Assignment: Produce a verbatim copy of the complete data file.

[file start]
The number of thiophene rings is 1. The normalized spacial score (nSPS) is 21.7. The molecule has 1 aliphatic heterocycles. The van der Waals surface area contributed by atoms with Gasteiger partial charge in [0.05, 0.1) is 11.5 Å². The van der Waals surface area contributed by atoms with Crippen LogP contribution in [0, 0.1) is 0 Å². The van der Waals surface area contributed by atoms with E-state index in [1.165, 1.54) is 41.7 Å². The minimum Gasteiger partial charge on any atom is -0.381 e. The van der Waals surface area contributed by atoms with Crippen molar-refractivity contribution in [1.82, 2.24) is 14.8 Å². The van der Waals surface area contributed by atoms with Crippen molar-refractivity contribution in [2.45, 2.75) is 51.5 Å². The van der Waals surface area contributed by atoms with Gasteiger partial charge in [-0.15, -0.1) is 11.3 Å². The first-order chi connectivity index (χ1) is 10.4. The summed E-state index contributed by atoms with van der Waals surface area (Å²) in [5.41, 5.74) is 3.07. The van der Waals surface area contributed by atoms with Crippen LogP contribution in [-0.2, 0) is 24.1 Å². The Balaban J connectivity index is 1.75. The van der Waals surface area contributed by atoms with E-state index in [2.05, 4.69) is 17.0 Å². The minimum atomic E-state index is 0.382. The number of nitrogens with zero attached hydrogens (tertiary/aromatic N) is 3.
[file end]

The number of thiophene rings is 1. The normalized spacial score (nSPS) is 21.7. The molecule has 1 aliphatic heterocycles. The van der Waals surface area contributed by atoms with Gasteiger partial charge in [0.05, 0.1) is 11.5 Å². The van der Waals surface area contributed by atoms with Crippen LogP contribution in [0, 0.1) is 0 Å². The van der Waals surface area contributed by atoms with E-state index in [1.165, 1.54) is 41.7 Å². The minimum Gasteiger partial charge on any atom is -0.381 e. The van der Waals surface area contributed by atoms with Crippen molar-refractivity contribution in [1.82, 2.24) is 14.8 Å². The van der Waals surface area contributed by atoms with Crippen molar-refractivity contribution in [2.45, 2.75) is 51.5 Å². The van der Waals surface area contributed by atoms with Gasteiger partial charge in [-0.15, -0.1) is 11.3 Å². The first-order chi connectivity index (χ1) is 10.4. The summed E-state index contributed by atoms with van der Waals surface area (Å²) in [5.41, 5.74) is 3.07. The van der Waals surface area contributed by atoms with Crippen LogP contribution in [-0.2, 0) is 24.1 Å². The Balaban J connectivity index is 1.75. The van der Waals surface area contributed by atoms with E-state index in [2.05, 4.69) is 17.0 Å². The minimum atomic E-state index is 0.382. The number of nitrogens with zero attached hydrogens (tertiary/aromatic N) is 3.